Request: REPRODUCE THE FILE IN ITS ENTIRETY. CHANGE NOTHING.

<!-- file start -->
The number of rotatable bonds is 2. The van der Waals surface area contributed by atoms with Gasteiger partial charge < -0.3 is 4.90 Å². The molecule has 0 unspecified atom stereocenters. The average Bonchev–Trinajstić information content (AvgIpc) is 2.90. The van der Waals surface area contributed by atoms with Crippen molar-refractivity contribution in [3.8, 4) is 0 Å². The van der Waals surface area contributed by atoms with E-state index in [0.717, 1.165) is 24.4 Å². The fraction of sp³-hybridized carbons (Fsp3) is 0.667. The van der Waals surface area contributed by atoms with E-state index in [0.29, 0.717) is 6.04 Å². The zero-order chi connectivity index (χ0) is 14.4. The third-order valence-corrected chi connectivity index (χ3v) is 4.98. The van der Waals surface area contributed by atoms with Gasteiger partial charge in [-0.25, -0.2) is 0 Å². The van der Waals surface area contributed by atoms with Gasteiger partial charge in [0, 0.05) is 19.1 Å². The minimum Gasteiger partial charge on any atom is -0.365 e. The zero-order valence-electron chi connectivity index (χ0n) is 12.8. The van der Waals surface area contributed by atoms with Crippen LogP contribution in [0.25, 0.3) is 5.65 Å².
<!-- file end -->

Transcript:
The number of rotatable bonds is 2. The van der Waals surface area contributed by atoms with Gasteiger partial charge < -0.3 is 4.90 Å². The molecule has 0 unspecified atom stereocenters. The average Bonchev–Trinajstić information content (AvgIpc) is 2.90. The van der Waals surface area contributed by atoms with Crippen molar-refractivity contribution in [3.8, 4) is 0 Å². The van der Waals surface area contributed by atoms with E-state index in [0.717, 1.165) is 24.4 Å². The fraction of sp³-hybridized carbons (Fsp3) is 0.667. The van der Waals surface area contributed by atoms with E-state index in [0.29, 0.717) is 6.04 Å². The zero-order chi connectivity index (χ0) is 14.4. The third-order valence-corrected chi connectivity index (χ3v) is 4.98. The van der Waals surface area contributed by atoms with Gasteiger partial charge in [-0.25, -0.2) is 0 Å². The van der Waals surface area contributed by atoms with Gasteiger partial charge in [0, 0.05) is 19.1 Å². The minimum Gasteiger partial charge on any atom is -0.365 e. The zero-order valence-electron chi connectivity index (χ0n) is 12.8. The van der Waals surface area contributed by atoms with Crippen LogP contribution in [0.25, 0.3) is 5.65 Å².